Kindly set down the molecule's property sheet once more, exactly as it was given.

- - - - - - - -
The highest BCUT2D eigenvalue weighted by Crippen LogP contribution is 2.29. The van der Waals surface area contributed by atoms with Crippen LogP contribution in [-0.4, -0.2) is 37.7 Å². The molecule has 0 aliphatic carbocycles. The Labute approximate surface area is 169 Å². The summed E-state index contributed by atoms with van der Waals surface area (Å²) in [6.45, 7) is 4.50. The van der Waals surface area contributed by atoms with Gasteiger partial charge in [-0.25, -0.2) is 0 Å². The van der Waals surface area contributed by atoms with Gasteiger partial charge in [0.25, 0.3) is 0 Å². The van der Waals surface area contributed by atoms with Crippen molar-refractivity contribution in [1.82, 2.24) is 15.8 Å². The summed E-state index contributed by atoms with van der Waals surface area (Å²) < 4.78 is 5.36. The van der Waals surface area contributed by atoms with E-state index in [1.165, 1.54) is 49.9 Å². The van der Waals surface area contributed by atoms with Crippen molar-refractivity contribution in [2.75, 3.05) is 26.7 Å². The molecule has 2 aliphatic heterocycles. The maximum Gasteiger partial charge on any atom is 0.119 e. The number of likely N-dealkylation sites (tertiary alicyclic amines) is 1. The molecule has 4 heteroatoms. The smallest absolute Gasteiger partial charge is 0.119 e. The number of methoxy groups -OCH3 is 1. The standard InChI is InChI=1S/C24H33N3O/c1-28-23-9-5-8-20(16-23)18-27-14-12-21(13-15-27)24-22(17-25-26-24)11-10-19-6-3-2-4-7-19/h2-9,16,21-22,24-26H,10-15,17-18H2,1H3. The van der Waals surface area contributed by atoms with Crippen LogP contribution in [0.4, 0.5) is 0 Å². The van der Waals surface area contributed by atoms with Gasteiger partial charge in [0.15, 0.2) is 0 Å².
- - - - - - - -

The highest BCUT2D eigenvalue weighted by Crippen LogP contribution is 2.29. The van der Waals surface area contributed by atoms with Crippen LogP contribution in [-0.4, -0.2) is 37.7 Å². The molecule has 0 aliphatic carbocycles. The Labute approximate surface area is 169 Å². The summed E-state index contributed by atoms with van der Waals surface area (Å²) in [6.45, 7) is 4.50. The van der Waals surface area contributed by atoms with Gasteiger partial charge in [-0.25, -0.2) is 0 Å². The van der Waals surface area contributed by atoms with Gasteiger partial charge in [0.25, 0.3) is 0 Å². The van der Waals surface area contributed by atoms with Crippen molar-refractivity contribution in [1.82, 2.24) is 15.8 Å². The summed E-state index contributed by atoms with van der Waals surface area (Å²) < 4.78 is 5.36. The van der Waals surface area contributed by atoms with E-state index in [1.165, 1.54) is 49.9 Å². The van der Waals surface area contributed by atoms with Crippen molar-refractivity contribution in [2.75, 3.05) is 26.7 Å². The molecule has 2 aliphatic heterocycles. The maximum Gasteiger partial charge on any atom is 0.119 e. The number of likely N-dealkylation sites (tertiary alicyclic amines) is 1. The molecule has 4 heteroatoms. The smallest absolute Gasteiger partial charge is 0.119 e. The number of methoxy groups -OCH3 is 1. The standard InChI is InChI=1S/C24H33N3O/c1-28-23-9-5-8-20(16-23)18-27-14-12-21(13-15-27)24-22(17-25-26-24)11-10-19-6-3-2-4-7-19/h2-9,16,21-22,24-26H,10-15,17-18H2,1H3. The van der Waals surface area contributed by atoms with Crippen LogP contribution in [0.4, 0.5) is 0 Å². The van der Waals surface area contributed by atoms with Gasteiger partial charge in [0.15, 0.2) is 0 Å².